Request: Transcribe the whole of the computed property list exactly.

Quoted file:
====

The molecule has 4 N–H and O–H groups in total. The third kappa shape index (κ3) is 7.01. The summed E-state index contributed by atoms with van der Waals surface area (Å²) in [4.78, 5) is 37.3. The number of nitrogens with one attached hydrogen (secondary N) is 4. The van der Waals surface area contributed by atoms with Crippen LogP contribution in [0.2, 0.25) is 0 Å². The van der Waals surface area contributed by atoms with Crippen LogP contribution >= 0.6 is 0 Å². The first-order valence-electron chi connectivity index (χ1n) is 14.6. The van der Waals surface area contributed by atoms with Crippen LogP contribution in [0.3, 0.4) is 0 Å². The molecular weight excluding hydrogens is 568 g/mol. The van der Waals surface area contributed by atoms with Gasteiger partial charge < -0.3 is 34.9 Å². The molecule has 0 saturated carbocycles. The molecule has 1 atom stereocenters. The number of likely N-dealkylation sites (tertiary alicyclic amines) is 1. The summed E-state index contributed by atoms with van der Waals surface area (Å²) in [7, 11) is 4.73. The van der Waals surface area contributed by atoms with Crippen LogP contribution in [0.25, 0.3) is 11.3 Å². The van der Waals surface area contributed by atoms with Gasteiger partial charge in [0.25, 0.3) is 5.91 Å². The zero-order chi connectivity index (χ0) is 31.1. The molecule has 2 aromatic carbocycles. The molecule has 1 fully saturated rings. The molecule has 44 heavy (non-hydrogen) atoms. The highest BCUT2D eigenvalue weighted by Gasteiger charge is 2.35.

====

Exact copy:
The molecule has 4 N–H and O–H groups in total. The third kappa shape index (κ3) is 7.01. The summed E-state index contributed by atoms with van der Waals surface area (Å²) in [4.78, 5) is 37.3. The number of nitrogens with one attached hydrogen (secondary N) is 4. The van der Waals surface area contributed by atoms with Crippen LogP contribution in [0.2, 0.25) is 0 Å². The van der Waals surface area contributed by atoms with Crippen LogP contribution >= 0.6 is 0 Å². The first-order valence-electron chi connectivity index (χ1n) is 14.6. The van der Waals surface area contributed by atoms with Crippen LogP contribution in [0.3, 0.4) is 0 Å². The molecular weight excluding hydrogens is 568 g/mol. The van der Waals surface area contributed by atoms with Gasteiger partial charge < -0.3 is 34.9 Å². The molecule has 0 saturated carbocycles. The molecule has 1 atom stereocenters. The number of likely N-dealkylation sites (tertiary alicyclic amines) is 1. The summed E-state index contributed by atoms with van der Waals surface area (Å²) in [7, 11) is 4.73. The van der Waals surface area contributed by atoms with Crippen LogP contribution in [0.25, 0.3) is 11.3 Å². The van der Waals surface area contributed by atoms with Gasteiger partial charge in [0.25, 0.3) is 5.91 Å². The zero-order chi connectivity index (χ0) is 31.1. The molecule has 2 aromatic carbocycles. The molecule has 1 fully saturated rings. The molecule has 44 heavy (non-hydrogen) atoms. The highest BCUT2D eigenvalue weighted by Gasteiger charge is 2.35.